Language Learning

5 Common “Mistakes” Bilingual Kids Make (It’s OK!)

Don’t fret! Bilingual kids make mistakes– but guess what? So do monolingual kids learning one language. Making mistakes is just part of the learning process, which is why this post is titled Common “Mistakes” Bilingual Kids Make.

Making mistakes  doesn’t mean that your child is not learning his languages well, or that his ability to speak or learn is hindered in any way. Rest assured, your child’s little brain is working to learn a lot of information and s/he is capable of doing it!

As you may know, my son is learning to speak Spanish and French at home and English at school. Now that he is speaking a lot more, there are times when he says funny things and makes mistakes.

  So I’m sharing our experiences so that you can rest assured, this doesn’t only happen to you and your child is just learning. Here are some common language mistakes I’ve dealt with at home:  1. Confusing Gender: When is a word feminine? When is a word masculine? There have been some pretty fun moments with our son when he is trying to figure out if a word is masculine or feminine. In Spanish, a pretty good rule if thumb is that words that end in O are masculine and words that end in A are feminine, right? Of course there are always exceptions to this rule– like “mano” (hand) which is feminine, i.e. LA MANO.    2. “I just add an A to make the word feminine, right mama?” We teach our kids adjectives or adverbs in Spanish and it goes something like this: un niño está cansado, una niña está cansada, chiquito/chiquita, etc. This happened a few months ago: 

This is an excellent example of bilingual brains at work! The logic in my son’s mistake totally makes sense, right? If caballeros are male, then obviously a girl would be a caballera… easy enough right? It’s important to not focus on the mistake itself, which simply represents a lack of knowledge and use it as a teaching moment.

It’s interesting to see his brain working — I understand why they say that bilingual brains get plenty of exercise!

3. Mixing languages (aka Codeswitching): Is it OK?

Yes– it is OK if your child is mixing his languages.

Think about it this way: If you were trying to communicate in another language, wouldn’t you use everything you had available in order to communicate? It’s the same for kids– if a child is speaking in Spanish but uses words in English, it isn’t a bad thing. All it means is that the child is using what he has at his disposal. In this case, the child may not know what the word is in Spanish, so he uses what he knows. In other cases, the child may choose to use the easiest word to pronounce. My son did this often with please and por favor. Please is a lot easier to say than por favor so my son often opted to say please even if he was speaking in Spanish.

4. My child is making up words, is that normal?

Yes, no worries! My son has become a pro at making words up. Again this just shows imagination and that your child is trying to make himself be understood. His funniest words include “carota” (for carrot) instead of zanahoria, and “vianda” for meat (in French it’s viande, so he just added an A to make it become “Spanish.”) Check out this post for more of his Enzoisms, creative words in Fran-Span-glish.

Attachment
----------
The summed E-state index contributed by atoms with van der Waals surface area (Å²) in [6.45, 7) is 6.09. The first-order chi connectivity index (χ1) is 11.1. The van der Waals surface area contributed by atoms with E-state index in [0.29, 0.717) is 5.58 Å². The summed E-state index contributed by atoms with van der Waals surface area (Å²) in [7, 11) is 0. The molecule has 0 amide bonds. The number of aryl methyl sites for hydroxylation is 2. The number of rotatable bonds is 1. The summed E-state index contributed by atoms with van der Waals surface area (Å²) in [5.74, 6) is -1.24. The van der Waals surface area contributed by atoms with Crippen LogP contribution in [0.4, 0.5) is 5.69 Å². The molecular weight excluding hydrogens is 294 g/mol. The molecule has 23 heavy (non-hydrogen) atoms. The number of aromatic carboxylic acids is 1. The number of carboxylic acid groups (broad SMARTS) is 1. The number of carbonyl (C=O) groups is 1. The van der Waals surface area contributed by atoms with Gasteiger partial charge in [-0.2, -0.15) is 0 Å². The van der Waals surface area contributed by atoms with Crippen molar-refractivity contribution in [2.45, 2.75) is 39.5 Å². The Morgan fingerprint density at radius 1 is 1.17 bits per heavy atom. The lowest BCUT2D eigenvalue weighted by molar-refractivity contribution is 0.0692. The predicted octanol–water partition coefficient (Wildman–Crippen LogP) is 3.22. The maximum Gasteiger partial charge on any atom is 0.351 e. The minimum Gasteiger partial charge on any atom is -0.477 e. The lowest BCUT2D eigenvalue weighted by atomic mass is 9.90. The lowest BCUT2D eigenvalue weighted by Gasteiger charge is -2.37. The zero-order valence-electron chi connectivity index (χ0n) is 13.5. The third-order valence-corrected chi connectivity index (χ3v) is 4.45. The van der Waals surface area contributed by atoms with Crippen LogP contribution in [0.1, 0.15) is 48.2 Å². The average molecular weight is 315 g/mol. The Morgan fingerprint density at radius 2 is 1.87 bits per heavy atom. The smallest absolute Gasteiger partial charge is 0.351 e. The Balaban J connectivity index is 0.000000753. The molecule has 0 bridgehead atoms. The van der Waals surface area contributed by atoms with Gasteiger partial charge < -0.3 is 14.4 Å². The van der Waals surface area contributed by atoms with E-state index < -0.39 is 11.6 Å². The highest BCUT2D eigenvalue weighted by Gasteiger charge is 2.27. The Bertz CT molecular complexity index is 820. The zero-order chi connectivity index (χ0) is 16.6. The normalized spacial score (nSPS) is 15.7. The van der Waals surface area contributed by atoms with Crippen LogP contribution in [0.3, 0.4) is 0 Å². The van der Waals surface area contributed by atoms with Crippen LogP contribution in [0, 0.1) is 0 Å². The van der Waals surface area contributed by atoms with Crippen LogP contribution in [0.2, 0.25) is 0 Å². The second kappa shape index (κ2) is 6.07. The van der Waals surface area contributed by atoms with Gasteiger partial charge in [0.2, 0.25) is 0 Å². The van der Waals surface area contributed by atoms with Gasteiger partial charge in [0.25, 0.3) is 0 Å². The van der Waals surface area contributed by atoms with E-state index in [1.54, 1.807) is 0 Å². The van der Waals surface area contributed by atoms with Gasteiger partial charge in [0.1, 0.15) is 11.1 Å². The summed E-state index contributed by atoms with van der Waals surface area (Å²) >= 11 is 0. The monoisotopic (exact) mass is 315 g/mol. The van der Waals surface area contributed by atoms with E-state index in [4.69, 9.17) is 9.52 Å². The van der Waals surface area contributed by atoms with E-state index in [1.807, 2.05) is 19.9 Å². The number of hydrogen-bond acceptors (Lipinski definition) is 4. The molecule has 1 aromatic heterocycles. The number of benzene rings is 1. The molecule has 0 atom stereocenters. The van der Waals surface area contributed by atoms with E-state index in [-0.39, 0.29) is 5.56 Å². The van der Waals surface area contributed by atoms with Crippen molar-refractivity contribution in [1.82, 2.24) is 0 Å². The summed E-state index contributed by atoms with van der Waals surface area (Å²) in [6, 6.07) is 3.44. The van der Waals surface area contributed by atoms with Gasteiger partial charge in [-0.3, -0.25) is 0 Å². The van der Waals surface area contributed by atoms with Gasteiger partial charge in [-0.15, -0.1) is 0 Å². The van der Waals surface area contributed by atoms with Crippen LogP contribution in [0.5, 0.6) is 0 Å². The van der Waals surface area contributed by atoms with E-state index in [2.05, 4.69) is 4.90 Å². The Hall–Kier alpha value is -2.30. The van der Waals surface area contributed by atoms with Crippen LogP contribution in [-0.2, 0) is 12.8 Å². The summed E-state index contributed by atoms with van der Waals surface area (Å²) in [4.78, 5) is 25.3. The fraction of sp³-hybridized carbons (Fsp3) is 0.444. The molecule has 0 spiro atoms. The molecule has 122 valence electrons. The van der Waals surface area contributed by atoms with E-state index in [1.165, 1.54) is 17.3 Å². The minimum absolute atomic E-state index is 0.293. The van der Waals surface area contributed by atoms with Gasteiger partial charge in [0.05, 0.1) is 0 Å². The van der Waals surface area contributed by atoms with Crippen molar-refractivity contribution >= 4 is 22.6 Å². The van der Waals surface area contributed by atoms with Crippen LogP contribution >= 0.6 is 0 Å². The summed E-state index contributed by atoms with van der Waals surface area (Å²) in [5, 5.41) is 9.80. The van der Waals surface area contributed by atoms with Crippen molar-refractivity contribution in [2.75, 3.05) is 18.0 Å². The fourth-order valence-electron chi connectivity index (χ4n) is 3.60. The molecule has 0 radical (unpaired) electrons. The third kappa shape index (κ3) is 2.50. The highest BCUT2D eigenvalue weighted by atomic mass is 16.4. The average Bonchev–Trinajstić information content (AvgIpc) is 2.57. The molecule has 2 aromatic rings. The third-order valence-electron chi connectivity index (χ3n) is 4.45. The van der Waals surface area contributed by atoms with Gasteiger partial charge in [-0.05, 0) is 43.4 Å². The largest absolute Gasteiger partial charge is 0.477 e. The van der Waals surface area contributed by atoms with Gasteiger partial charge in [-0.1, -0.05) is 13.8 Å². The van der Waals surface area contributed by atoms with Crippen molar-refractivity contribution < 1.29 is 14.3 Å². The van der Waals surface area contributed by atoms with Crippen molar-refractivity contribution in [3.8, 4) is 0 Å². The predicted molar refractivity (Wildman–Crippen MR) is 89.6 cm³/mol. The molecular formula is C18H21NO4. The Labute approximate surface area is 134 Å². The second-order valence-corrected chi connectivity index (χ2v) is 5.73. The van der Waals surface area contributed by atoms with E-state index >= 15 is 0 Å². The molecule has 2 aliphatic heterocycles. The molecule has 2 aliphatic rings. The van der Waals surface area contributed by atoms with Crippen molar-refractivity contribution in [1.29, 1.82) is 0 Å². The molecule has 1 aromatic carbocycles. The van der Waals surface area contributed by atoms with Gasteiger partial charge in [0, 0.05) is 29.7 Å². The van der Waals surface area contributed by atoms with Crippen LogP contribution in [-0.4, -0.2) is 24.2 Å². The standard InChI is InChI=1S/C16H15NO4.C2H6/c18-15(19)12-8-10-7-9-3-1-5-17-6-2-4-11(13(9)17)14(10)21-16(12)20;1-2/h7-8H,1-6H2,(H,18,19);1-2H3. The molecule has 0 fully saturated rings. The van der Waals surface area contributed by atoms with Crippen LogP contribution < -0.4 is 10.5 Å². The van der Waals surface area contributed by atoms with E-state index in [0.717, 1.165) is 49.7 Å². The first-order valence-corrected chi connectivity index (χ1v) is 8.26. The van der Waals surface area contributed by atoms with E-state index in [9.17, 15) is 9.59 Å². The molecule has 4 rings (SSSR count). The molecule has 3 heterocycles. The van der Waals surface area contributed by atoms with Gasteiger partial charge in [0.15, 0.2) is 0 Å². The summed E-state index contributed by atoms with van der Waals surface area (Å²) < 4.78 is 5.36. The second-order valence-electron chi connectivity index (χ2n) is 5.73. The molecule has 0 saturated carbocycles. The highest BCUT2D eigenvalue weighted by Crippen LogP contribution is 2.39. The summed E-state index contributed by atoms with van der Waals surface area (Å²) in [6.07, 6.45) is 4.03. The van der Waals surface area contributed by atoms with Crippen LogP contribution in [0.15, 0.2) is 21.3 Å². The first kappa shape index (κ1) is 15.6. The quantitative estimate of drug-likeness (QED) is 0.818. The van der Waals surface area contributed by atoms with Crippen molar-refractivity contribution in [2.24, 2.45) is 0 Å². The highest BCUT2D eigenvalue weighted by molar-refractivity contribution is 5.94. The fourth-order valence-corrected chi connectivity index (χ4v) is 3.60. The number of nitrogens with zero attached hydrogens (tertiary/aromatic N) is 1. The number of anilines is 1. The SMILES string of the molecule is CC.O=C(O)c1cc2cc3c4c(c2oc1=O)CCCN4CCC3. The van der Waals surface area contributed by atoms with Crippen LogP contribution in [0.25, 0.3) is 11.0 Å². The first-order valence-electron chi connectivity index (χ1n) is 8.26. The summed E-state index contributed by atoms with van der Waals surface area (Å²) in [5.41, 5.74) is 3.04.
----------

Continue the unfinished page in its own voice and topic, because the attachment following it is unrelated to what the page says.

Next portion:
5. Confusing the articles:  EL & LA/UNO & UNA 

French book for preschoolers

A pretty good rule of thumb (in Spanish) is that words that end in O are masculine and words that end in A are feminine, right? Of course there are exception to this rule– like “la mano” (hand) ends in O but it is feminine.

Not only do kids have to learn what the gender of a  word is in Spanish (and French),  they also have to learn that each word has an article which specifies gender. It’s common for kids to say “el mano” or “el leche” or “una gato” or “una zapato.”

Again, kids are just learning and it’s our job not to make them feel badly about mixing up the articles, but rather just teaching them the right way to do it. A simple way to do this is simply to add the article when you are teaching new vocabulary. Think about it this way: A word in Spanish (or French) always needs an article… so when you’re describing words or introducing new words, add the article in automatically. ex: la casa, la cocina, el plato… don’t just say “plato or “cuchara,”  say “el plato” and “la cuchara.” Think of them as inseparable. I like the books that include the articles along with the names of the objects like the book we use to practice French vocabulary.

Let’s chat! What “mistakes” does your child make? 

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5 common mistakes bilingual kids make

Diana Limongi
Diana a mom, activist, nonprofit professional, podcaster and writer from Queens, NY. She writes about motherhood, activism, raising my multilingual kids, culture and travel. She and her multicultural family live in Queens, NY.

1 Comment

  1. Hey! I am teaching my 7 kids Spanish, Russian, German, French, Sign Language,and Chinese. We are most advanced in Spanish because I speak it fairly well. Russian is our next most spoken language. Daddy speaks Russian fairly well. I only speak a few words in German and French from my Great grandmother and Great aunt. I learned Signing in grade school. I can spell Sign fairly well. Chinese was something my youngest son wanted to learn because of a literature connections class about language and culture. We are having a lot of fun as we learn together!

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